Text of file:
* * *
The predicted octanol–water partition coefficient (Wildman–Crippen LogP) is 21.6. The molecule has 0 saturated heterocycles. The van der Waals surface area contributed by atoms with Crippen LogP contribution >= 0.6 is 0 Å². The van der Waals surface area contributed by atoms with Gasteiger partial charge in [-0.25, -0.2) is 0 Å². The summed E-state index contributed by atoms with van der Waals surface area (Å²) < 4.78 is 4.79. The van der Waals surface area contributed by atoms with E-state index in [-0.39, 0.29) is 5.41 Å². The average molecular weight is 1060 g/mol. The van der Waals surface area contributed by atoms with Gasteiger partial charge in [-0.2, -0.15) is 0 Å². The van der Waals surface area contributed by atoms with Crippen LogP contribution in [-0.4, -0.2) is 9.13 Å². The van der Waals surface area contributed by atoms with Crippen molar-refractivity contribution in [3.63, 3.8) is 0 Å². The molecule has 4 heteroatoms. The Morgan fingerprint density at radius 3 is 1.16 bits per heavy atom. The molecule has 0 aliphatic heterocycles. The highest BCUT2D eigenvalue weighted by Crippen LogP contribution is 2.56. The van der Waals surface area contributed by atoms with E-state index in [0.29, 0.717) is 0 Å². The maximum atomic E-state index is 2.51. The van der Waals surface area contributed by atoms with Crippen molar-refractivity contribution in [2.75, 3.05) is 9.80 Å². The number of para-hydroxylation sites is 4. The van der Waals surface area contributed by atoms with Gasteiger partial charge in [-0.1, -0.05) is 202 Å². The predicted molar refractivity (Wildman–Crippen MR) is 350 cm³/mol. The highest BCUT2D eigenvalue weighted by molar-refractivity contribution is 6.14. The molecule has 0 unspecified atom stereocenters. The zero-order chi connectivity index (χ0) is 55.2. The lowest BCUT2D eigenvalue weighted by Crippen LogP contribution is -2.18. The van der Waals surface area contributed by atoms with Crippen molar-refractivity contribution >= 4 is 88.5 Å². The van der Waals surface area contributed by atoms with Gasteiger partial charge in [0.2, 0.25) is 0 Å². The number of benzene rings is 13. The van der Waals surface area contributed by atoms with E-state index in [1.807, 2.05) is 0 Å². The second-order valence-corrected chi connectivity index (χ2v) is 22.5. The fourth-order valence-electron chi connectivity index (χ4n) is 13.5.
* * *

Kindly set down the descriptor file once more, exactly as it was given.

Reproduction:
The predicted octanol–water partition coefficient (Wildman–Crippen LogP) is 21.6. The molecule has 0 saturated heterocycles. The van der Waals surface area contributed by atoms with Crippen LogP contribution >= 0.6 is 0 Å². The van der Waals surface area contributed by atoms with Gasteiger partial charge in [-0.25, -0.2) is 0 Å². The summed E-state index contributed by atoms with van der Waals surface area (Å²) < 4.78 is 4.79. The van der Waals surface area contributed by atoms with E-state index in [-0.39, 0.29) is 5.41 Å². The average molecular weight is 1060 g/mol. The van der Waals surface area contributed by atoms with Gasteiger partial charge in [-0.2, -0.15) is 0 Å². The van der Waals surface area contributed by atoms with Crippen LogP contribution in [-0.4, -0.2) is 9.13 Å². The van der Waals surface area contributed by atoms with Crippen molar-refractivity contribution in [3.63, 3.8) is 0 Å². The molecule has 4 heteroatoms. The Morgan fingerprint density at radius 3 is 1.16 bits per heavy atom. The molecule has 0 aliphatic heterocycles. The highest BCUT2D eigenvalue weighted by Crippen LogP contribution is 2.56. The van der Waals surface area contributed by atoms with E-state index in [0.29, 0.717) is 0 Å². The maximum atomic E-state index is 2.51. The van der Waals surface area contributed by atoms with Crippen molar-refractivity contribution in [2.75, 3.05) is 9.80 Å². The number of para-hydroxylation sites is 4. The van der Waals surface area contributed by atoms with Gasteiger partial charge in [-0.1, -0.05) is 202 Å². The predicted molar refractivity (Wildman–Crippen MR) is 350 cm³/mol. The highest BCUT2D eigenvalue weighted by molar-refractivity contribution is 6.14. The molecule has 0 unspecified atom stereocenters. The zero-order chi connectivity index (χ0) is 55.2. The lowest BCUT2D eigenvalue weighted by Crippen LogP contribution is -2.18. The van der Waals surface area contributed by atoms with Crippen molar-refractivity contribution >= 4 is 88.5 Å². The van der Waals surface area contributed by atoms with Gasteiger partial charge in [0.2, 0.25) is 0 Å². The number of benzene rings is 13. The van der Waals surface area contributed by atoms with E-state index in [1.807, 2.05) is 0 Å². The second-order valence-corrected chi connectivity index (χ2v) is 22.5. The fourth-order valence-electron chi connectivity index (χ4n) is 13.5.